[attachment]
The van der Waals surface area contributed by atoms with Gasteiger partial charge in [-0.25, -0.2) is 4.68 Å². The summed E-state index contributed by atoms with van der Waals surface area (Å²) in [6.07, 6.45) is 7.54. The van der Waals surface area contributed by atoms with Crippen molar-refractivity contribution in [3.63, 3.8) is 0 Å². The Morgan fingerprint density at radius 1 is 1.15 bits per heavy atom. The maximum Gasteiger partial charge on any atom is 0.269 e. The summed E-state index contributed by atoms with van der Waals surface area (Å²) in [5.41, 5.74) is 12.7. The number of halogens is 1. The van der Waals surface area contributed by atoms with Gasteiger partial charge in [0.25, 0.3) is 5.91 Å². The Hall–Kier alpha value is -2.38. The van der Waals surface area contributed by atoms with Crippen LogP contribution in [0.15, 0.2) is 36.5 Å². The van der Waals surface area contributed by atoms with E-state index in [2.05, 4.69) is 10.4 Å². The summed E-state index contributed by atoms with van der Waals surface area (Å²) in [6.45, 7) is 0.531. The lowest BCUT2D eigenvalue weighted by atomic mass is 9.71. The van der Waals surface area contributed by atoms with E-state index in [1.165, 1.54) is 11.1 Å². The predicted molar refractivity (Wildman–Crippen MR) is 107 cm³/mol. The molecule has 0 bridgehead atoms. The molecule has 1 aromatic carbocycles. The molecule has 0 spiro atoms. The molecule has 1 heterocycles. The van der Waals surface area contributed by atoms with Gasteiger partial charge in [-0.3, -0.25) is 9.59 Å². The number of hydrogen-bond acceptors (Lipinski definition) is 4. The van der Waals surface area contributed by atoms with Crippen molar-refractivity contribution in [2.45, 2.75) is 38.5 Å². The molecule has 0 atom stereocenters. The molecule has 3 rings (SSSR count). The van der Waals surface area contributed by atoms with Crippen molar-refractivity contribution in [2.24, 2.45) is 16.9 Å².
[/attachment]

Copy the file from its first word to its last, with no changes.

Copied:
The van der Waals surface area contributed by atoms with Gasteiger partial charge in [-0.25, -0.2) is 4.68 Å². The summed E-state index contributed by atoms with van der Waals surface area (Å²) in [6.07, 6.45) is 7.54. The van der Waals surface area contributed by atoms with Crippen molar-refractivity contribution in [3.63, 3.8) is 0 Å². The Morgan fingerprint density at radius 1 is 1.15 bits per heavy atom. The maximum Gasteiger partial charge on any atom is 0.269 e. The summed E-state index contributed by atoms with van der Waals surface area (Å²) in [5.41, 5.74) is 12.7. The number of halogens is 1. The van der Waals surface area contributed by atoms with Gasteiger partial charge in [0.25, 0.3) is 5.91 Å². The Hall–Kier alpha value is -2.38. The van der Waals surface area contributed by atoms with Crippen LogP contribution in [0.15, 0.2) is 36.5 Å². The van der Waals surface area contributed by atoms with E-state index in [2.05, 4.69) is 10.4 Å². The summed E-state index contributed by atoms with van der Waals surface area (Å²) in [6.45, 7) is 0.531. The lowest BCUT2D eigenvalue weighted by atomic mass is 9.71. The van der Waals surface area contributed by atoms with E-state index in [1.165, 1.54) is 11.1 Å². The predicted molar refractivity (Wildman–Crippen MR) is 107 cm³/mol. The molecule has 0 bridgehead atoms. The molecule has 1 aromatic carbocycles. The molecule has 0 spiro atoms. The molecule has 1 heterocycles. The van der Waals surface area contributed by atoms with Gasteiger partial charge in [-0.3, -0.25) is 9.59 Å². The number of hydrogen-bond acceptors (Lipinski definition) is 4. The van der Waals surface area contributed by atoms with Crippen molar-refractivity contribution in [2.45, 2.75) is 38.5 Å². The molecule has 0 atom stereocenters. The molecule has 3 rings (SSSR count). The van der Waals surface area contributed by atoms with Crippen molar-refractivity contribution in [2.24, 2.45) is 16.9 Å².